A theatre group charged with impersonating police officers at the G20 protests are planning to sue the Metropolitan Police after the Crown Prosecution Service dropped all charges.
Eleven protesters, billing themselves as the Space Hijackers and portraying themselves as the "laughing cavaliers of capitalism", were arrested after they jumped out of an armoured vehicle at the Bishopsgate offices of the Royal Bank of Scotland during the demonstrations in London's Square Mile on 1 April last year. They were charged with impersonating police but the case was dropped after four hearings after the CPS said it had received new information and no longer believed there was a realistic chance of a conviction.
London chief crown prosecutor Alison Saunders said new evidence, as well as the fact that individuals were part of a theatre group and that members of the public had thought it was a stunt, were among the factors that had contributed towards dropping the case.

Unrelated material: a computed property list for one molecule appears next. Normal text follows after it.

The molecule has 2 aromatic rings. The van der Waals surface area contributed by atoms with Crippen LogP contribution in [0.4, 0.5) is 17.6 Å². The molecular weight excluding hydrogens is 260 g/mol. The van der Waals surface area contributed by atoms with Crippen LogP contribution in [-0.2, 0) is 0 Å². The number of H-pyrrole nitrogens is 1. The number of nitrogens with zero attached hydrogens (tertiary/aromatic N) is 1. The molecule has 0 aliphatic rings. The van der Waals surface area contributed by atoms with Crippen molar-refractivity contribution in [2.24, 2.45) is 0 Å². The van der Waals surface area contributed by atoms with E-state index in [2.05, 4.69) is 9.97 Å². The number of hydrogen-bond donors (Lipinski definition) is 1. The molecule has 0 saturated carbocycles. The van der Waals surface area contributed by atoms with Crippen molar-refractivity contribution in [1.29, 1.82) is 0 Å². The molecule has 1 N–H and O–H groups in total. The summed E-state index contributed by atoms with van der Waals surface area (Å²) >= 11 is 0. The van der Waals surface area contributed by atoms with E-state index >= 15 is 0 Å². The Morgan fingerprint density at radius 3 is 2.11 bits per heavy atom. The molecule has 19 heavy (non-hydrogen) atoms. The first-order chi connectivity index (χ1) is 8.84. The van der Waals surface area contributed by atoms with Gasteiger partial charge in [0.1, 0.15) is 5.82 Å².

Branding the case an "utter waste of money", the Space Hijackers said solicitors would now sue the Metropolitan Police for compensation. In a statement they added: "We invited people to look over the past 10 years of our work, which the police were well aware of, to see we have a long history of parody."
Those facing trial were Jessica Barter, 19, of Newham; Leah Borromeo, 30, of Brockley; Mohammed Hayder, 25, and Suzan Keen, 41, of Hackney; Paul Hardcastle, 23, and Stephen Jewkes, 29, of East Dulwich; David Parkhouse, 23, of Homerton; Robin Priestley, 32, of Aldgate; Stephen Gibbens, 21, of Milton Keynes; David Vannen, 38, of Abbots Langley, and Rebecca Walpole, 21, of Aberdeen.Reuse content